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The King and The Colony
By Lydia Penn
The King was justifiably angry as he perused the latest report from the Colony. “My patience with these people is coming to an end,” he raged as he paced up and down the Throne Room. “People are starving, crime is increasing, and in their blindness, they start yet another project with no firm foundation, doomed from the start. With their defective sight, they can’t even get the walls straight either.”
He sighed as he handed the missive back to the Littlest Courtier, who was standing nervously to attention, regarding his silver-buckled shoes, and clutching a silver salver. It was his first visit to the Throne Room, and he was awed by its magnificence and the sight of so many courtiers standing stiffly to attention, resplendent in their blue and silver uniforms. With relief, the Littlest Courtier departed and returned to the Lord Chamberlain’s office to make his report.
An older courtier who was sorting out files, smiled at him as he entered the office. “Your first visit to the Throne Room, lad?” he said. “What did you think of it?”
“Oh,” said the Littlest Courtier. “It is so beautiful, all those beautiful tapestries, the purple drapes and the lovely stained glass windows. There is so much light there; it is awesome. But the King was so angry when he read the report.”
The older man had turned back to his work and gave no reply. The Littlest Courtier wanted to ask some questions, but he knew better than to try and continue the conversation. However, he was a bright boy, and as he went about his work that day, he was puzzled as he thought more and more about the King’s anger.
Late that afternoon, as he was having a hearty meal in the refectory, another older courtier comes to sit opposite him. He had a kind, friendly face, so the Littlest Courtier plucked up the courage to speak to him. “Excuse me, Sir,” he said, “but may I asked you a question! It’s about something that has been bothering me all day.”
The older courtier was wise, and as he looked at the Littlest Courtier, he could see before him a smart boy with an inquiring mind; this was not just idle curiosity. “What’s troubling you, boy?” he asked as he laid down his fork.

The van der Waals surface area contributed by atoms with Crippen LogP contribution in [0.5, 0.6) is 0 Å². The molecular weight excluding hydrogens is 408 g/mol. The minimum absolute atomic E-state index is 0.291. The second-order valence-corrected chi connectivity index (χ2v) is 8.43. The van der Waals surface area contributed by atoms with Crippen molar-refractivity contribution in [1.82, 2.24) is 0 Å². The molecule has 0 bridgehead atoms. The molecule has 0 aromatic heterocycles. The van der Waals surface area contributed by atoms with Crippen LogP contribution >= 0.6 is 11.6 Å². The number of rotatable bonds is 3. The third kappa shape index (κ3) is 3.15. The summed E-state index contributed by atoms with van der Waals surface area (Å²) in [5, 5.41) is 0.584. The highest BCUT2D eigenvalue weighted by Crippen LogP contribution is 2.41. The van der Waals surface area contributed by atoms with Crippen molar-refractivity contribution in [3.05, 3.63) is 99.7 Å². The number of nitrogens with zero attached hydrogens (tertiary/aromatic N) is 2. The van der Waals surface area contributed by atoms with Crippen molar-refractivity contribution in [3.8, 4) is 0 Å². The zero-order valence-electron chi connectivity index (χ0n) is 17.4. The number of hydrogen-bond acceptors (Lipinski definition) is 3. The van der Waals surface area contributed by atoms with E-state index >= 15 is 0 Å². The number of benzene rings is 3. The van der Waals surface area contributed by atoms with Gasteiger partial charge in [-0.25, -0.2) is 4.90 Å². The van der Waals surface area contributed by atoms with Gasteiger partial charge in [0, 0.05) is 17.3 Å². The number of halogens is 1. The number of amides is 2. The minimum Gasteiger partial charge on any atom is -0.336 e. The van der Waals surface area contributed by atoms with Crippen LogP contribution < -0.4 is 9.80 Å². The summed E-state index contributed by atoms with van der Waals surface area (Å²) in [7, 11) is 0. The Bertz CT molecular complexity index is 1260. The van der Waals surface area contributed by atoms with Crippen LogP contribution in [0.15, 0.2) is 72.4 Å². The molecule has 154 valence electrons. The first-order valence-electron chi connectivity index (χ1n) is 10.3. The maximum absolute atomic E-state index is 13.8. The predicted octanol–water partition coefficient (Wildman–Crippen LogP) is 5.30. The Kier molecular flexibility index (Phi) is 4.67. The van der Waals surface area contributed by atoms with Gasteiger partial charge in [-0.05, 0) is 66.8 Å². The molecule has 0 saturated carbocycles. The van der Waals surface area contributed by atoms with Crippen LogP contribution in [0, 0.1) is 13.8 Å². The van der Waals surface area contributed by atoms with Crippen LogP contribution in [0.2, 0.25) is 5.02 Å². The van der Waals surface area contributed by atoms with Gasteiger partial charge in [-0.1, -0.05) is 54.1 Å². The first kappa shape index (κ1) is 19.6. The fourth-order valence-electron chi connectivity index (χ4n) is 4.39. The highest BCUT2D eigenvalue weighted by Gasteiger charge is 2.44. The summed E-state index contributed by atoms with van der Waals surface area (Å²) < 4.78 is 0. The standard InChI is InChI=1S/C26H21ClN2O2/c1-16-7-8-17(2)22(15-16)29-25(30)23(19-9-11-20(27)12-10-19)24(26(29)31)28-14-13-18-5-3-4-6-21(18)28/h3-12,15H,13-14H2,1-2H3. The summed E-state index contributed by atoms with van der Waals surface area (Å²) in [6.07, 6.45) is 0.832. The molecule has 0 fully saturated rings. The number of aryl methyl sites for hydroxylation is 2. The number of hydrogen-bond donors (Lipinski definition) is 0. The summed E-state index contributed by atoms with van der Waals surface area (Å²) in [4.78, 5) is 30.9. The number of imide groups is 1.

“I don’t understand why the King is so angry with the people of the Colony,” began the Littlest Courtier. “I know he is kind, just, rich and all-powerful. Why doesn’t he help the people of the Colony, instead of being angry with them because they do faulty work? They can’t help their eyesight being poor, and surely they are doing the best they can. Why doesn’t he help them?”
“Aha!” said the older courtier. “I can answer that question for you. Finish your meal, boy, and I will show you something. I see you are just new here!”
He led the Littlest Coutier down a long passage into a beautifully furnished room, a small replica of the Throne Room, with magnificent chandeliers hanging from the ceiling, and cedar panelled walls. At the far end, framed by scarlet velvet drapes, was a large picture of a stately looking, white building, standing perpendicular against a deep blue sky. Even in the picture, it seemed to be glowing, it’s windows sparkling in the sunlight.
As the Littlest Coutier gasped in awe at such beauty, the older Courtier began to explain. “You asked why the King doesn’t do something to help the people of the Colony. Well, he has! Here you see a picture of a hospital, which the King built at great cost to himself, to provide a free remedy for the people’s defective eyesight which is hereditary. He knows they can’t help being born with that problem, but he is angry because they won’t take the remedy he has provided, and they continue to erect faulty buildings with no real foundations and so they fight and squabble over what they do. The beautiful land he gave them is littered with their failures and has become fetid with neglect. That is why the King is angry.”